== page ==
“Are you a student?”
On a flight headed home, I turned to regard the African American woman sitting next to me, who up until speaking, had been marking-up a document in a heavily loaded 3-ring binder.
“Not currently,” I replied. She arched her eyebrow and gestured to the stack of notes I had been reviewing. “Oh, I just left meetings with SWE and I am reviewing my action items and learning points.”
She smiled, it turns out she is an established professor in journalism, so of course she had great questions …
“What is SWE and why are you passionate about it?”
I answered that SWE is the Society of Women Engineers, a non-profit organization comprised of individuals passionate about supporting women in STEM. This group of global, extraordinary women has been a major influence in shaping me since starting my engineering career.
She said she was pleased to meet a female engineer since women and minorities are underrepresented in so many industries, including her own. “And what do you do with SWE?”
My alignment with SWE’s mission and vision inspired me to grow from a volunteer for single day outreach events to local officer roles, leading small international teams, and now I’m taking on my biggest challenge yet and serving on the SWE Board of Directors as the Director of Diversity & Inclusion. I just finished orientation and officially take office on July 1st.
My traveling companion nodded and a short time after we both went back to our work.
Our conversation got me thinking about the universal struggle to contribute to our full potential when we are bogged down spending our energy on being accepted and, with any luck, included.
So, I’d like to change my answer.
I am a student.
Lack of inclusion is a problem, but when enough people act, even the most complex problems can be solved. Let’s use the ideas behind diversity and inclusion to explore better ways to reach common goals through empathy and commitment of seeking to understand diverse perspectives. Along with this process, let’s consider ways to make everyone feel safe enough to share their points of view.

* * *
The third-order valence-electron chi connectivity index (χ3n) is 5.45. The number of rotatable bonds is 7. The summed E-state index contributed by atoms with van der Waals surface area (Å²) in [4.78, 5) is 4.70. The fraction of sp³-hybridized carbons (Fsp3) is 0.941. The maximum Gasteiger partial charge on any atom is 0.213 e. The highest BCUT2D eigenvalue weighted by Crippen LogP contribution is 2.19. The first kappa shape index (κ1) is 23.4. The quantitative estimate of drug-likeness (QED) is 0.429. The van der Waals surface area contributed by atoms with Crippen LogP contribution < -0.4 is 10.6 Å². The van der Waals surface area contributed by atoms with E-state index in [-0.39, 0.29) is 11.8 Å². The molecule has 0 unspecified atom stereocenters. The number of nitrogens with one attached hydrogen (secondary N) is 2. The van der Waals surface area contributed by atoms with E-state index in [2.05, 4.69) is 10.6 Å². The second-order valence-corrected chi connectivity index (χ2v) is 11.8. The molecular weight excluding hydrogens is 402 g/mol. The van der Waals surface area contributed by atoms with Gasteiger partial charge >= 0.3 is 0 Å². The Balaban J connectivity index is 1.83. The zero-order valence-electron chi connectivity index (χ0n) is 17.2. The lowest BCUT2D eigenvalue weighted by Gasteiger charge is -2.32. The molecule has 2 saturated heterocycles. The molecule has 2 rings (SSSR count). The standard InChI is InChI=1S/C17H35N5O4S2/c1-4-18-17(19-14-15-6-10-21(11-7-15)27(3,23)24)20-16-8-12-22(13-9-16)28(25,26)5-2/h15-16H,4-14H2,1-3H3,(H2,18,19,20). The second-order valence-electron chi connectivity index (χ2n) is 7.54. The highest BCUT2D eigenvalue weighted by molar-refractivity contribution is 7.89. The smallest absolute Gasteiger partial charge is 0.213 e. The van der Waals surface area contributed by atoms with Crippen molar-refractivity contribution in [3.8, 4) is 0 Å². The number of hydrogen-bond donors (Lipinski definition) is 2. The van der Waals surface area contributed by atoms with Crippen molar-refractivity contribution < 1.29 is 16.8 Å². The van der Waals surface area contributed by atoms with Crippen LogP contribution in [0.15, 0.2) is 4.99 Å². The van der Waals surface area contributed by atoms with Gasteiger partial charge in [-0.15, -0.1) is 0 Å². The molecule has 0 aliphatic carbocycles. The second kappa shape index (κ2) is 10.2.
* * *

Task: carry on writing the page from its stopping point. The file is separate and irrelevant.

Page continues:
When my SWE career began over a decade ago, I never dreamed I’d be here, side-by-side with the most extraordinary people and sisterhood, making a difference for women in STEM.
I need your help solving this problem. Let’s take the next step together as students of Intentional Inclusion to Live Out Loud. The diversity and inclusion journey is one that never ends, but I know we can make headway on solving this problem, and I am very excited to share this leg of it with you.
Please join SWE’s D&I journey via this blog – tell me how you are a student in the comments below.
Cheers to the journey,
SWE Director of Diversity & Inclusion
Natalie Vanderspiegel serves as the Director of Diversity & Inclusion for the Society of Women Engineers (SWE). She works at Solar Turbines advocating for a team that builds and tests robust overhauled natural gas turbines around our world. Natalie lives in Dallas, TX with her wife and their dog. Her educational background includes degrees in Ceramic Engineering and Engineering Management from Missouri University of Science & Technology.
Disclaimer: The views and opinions expressed in this blog are those of the author and do not necessarily reflect the policy or position of the Society of Women Engineers and/or Solar Turbines.